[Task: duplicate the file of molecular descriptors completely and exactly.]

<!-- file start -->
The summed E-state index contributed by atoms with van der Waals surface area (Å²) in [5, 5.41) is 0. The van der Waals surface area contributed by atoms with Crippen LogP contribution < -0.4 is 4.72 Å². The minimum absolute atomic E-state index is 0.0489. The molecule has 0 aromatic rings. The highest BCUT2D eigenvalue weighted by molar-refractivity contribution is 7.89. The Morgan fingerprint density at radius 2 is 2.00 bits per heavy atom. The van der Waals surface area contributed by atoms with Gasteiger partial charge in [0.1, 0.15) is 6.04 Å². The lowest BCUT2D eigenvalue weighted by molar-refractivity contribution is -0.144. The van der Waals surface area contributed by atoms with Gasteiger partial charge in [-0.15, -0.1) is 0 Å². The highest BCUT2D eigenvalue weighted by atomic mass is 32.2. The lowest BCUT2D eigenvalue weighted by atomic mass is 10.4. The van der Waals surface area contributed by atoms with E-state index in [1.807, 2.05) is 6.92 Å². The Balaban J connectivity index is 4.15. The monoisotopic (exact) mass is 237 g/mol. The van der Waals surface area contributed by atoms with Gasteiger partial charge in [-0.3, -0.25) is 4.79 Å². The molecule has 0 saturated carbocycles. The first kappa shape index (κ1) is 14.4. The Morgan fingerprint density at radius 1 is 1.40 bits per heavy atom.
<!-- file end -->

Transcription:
The summed E-state index contributed by atoms with van der Waals surface area (Å²) in [5, 5.41) is 0. The van der Waals surface area contributed by atoms with Crippen LogP contribution < -0.4 is 4.72 Å². The minimum absolute atomic E-state index is 0.0489. The molecule has 0 aromatic rings. The highest BCUT2D eigenvalue weighted by molar-refractivity contribution is 7.89. The Morgan fingerprint density at radius 2 is 2.00 bits per heavy atom. The van der Waals surface area contributed by atoms with Gasteiger partial charge in [0.1, 0.15) is 6.04 Å². The lowest BCUT2D eigenvalue weighted by molar-refractivity contribution is -0.144. The van der Waals surface area contributed by atoms with Gasteiger partial charge in [-0.15, -0.1) is 0 Å². The highest BCUT2D eigenvalue weighted by atomic mass is 32.2. The lowest BCUT2D eigenvalue weighted by atomic mass is 10.4. The van der Waals surface area contributed by atoms with E-state index in [1.807, 2.05) is 6.92 Å². The Balaban J connectivity index is 4.15. The monoisotopic (exact) mass is 237 g/mol. The van der Waals surface area contributed by atoms with Gasteiger partial charge in [-0.3, -0.25) is 4.79 Å². The molecule has 0 saturated carbocycles. The first kappa shape index (κ1) is 14.4. The Morgan fingerprint density at radius 1 is 1.40 bits per heavy atom.